Riza decided not to make a big deal out of the woman's nosiness even though it was none of her business. "This is my lawyer," Riza said.
Edmund dropped the fork he'd just picked up and narrowed his eyes at her for just a second. She wasn't sure what he had against being a lawyer, but it was better than a scandal possibly getting out about her having an affair. He let his fork drop from his grasp and extended his hand to the woman. "I'm Grant Kent."
"Pleasure to meet you, Mister Kent."
"Please, Grant is fine," he said with such congeniality that Riza thought he actually meant it.
She moved behind the counter and began wiping it off with a dishcloth. "So what brings you here Missus...?"
Riza knew that if she spoke now, by the time she left this place everyone in town would know she was here and she'd probably get nowhere in her goal. "Missus Stallion," Riza said and almost laughed at her own lousy naming. "Just visiting my hometown."
"I see," she said.
Edmund leaned forward. "Did it just shift several degrees in here?" he whispered. She tapped his shin with her foot and he shifted his leg. "Well, I'll leave you to eating," she said and moved to the back. Riza watched her as she went back to tending to her dough. The woman glanced toward the telephone on the wall several times during her kitchen tasks. She wouldn't call if they were still in the building, but the moment they went through the door, the entire town would be so secretive no one would give her any information.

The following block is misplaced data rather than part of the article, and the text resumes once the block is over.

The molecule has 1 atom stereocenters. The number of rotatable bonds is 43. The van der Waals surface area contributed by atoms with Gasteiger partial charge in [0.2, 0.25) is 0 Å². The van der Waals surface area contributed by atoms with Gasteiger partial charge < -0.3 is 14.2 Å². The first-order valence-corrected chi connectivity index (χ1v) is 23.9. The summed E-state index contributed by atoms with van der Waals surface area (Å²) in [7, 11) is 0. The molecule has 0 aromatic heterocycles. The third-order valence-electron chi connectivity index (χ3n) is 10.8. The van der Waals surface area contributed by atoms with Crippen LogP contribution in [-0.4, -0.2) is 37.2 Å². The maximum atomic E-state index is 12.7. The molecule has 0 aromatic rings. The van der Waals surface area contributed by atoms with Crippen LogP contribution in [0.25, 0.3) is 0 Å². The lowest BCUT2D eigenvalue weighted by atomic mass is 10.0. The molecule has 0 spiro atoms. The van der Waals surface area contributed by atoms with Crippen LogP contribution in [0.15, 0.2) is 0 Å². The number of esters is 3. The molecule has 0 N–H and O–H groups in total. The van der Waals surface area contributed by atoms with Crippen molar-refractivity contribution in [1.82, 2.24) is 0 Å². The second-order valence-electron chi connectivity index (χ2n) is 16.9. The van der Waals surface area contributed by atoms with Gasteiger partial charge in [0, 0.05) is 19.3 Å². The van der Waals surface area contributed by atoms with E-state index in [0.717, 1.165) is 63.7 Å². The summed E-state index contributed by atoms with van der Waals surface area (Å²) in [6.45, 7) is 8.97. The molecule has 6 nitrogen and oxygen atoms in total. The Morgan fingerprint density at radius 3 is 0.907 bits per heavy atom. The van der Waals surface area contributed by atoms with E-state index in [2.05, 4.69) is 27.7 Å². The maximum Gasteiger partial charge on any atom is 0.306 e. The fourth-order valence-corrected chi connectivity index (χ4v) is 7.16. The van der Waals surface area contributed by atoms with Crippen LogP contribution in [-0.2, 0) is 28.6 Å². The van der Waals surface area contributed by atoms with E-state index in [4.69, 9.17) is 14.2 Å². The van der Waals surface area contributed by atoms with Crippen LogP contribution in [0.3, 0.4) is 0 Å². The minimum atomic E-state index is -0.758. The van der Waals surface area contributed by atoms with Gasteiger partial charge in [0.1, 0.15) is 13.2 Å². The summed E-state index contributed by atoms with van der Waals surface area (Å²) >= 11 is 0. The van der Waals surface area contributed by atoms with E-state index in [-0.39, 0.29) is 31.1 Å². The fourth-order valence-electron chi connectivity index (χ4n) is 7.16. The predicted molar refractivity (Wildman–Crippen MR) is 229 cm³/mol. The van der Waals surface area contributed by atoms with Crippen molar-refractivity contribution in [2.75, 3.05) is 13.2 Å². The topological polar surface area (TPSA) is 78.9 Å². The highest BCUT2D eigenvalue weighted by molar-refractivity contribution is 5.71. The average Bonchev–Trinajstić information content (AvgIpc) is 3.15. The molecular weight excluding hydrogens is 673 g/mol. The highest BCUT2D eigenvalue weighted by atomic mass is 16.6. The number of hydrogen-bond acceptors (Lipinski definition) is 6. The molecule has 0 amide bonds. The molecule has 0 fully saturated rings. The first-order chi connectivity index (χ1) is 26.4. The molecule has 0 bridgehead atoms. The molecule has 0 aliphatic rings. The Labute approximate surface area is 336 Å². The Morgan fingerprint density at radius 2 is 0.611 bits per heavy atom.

She nearly spit out the food she was chewing when her nausea spiked. She forced herself to swallow then looked down at the tray, the food daring her to take a bite and manage to get it down again. She shivered and her hand trembled, shaking the tray as she scooted it across the table to Edmund.
She took a sip of the orange juice that came with her meal, trying to push down the acid rising in her hair on her arms and legs stood on end and her shoulders tensed.
Selim had followed them.
"Riza, are you feeling okay?" Edmund asked.
She stared into his eyes, trying to convey that no, she wasn't. "Just sick, like I said. You remember. The way I got sick at the restaurant in Central."
Realization took over his expression. "Yes, I remember. You must be allergic to eggs or something. You had an egg dish that night." He went back to eating as if nothing were wrong, and Riza was exceedingly thankful he knew to act as normal as possible.